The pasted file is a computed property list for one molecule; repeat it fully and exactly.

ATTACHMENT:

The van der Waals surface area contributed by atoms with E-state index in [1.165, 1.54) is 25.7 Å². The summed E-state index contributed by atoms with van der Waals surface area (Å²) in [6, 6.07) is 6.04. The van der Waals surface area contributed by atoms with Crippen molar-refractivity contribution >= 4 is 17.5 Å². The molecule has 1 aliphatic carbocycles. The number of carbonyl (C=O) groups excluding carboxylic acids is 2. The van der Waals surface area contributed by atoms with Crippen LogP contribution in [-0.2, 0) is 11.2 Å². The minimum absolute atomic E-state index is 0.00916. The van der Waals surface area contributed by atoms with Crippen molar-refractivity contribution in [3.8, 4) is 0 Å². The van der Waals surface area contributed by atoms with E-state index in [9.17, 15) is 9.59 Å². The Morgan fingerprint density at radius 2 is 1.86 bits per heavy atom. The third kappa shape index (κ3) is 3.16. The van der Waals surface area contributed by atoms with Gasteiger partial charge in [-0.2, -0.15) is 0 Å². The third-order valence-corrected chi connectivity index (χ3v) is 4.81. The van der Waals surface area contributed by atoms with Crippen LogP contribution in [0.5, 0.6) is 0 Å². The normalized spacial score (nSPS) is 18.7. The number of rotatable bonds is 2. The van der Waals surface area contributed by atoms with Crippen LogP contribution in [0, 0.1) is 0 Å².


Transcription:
The van der Waals surface area contributed by atoms with E-state index in [1.165, 1.54) is 25.7 Å². The summed E-state index contributed by atoms with van der Waals surface area (Å²) in [6, 6.07) is 6.04. The van der Waals surface area contributed by atoms with Crippen molar-refractivity contribution >= 4 is 17.5 Å². The molecule has 1 aliphatic carbocycles. The number of carbonyl (C=O) groups excluding carboxylic acids is 2. The van der Waals surface area contributed by atoms with Crippen LogP contribution in [-0.2, 0) is 11.2 Å². The minimum absolute atomic E-state index is 0.00916. The van der Waals surface area contributed by atoms with Crippen molar-refractivity contribution in [3.8, 4) is 0 Å². The van der Waals surface area contributed by atoms with E-state index in [9.17, 15) is 9.59 Å². The Morgan fingerprint density at radius 2 is 1.86 bits per heavy atom. The third kappa shape index (κ3) is 3.16. The van der Waals surface area contributed by atoms with Gasteiger partial charge in [-0.2, -0.15) is 0 Å². The third-order valence-corrected chi connectivity index (χ3v) is 4.81. The van der Waals surface area contributed by atoms with Crippen LogP contribution in [0.5, 0.6) is 0 Å². The normalized spacial score (nSPS) is 18.7. The number of rotatable bonds is 2. The van der Waals surface area contributed by atoms with Crippen LogP contribution in [0, 0.1) is 0 Å².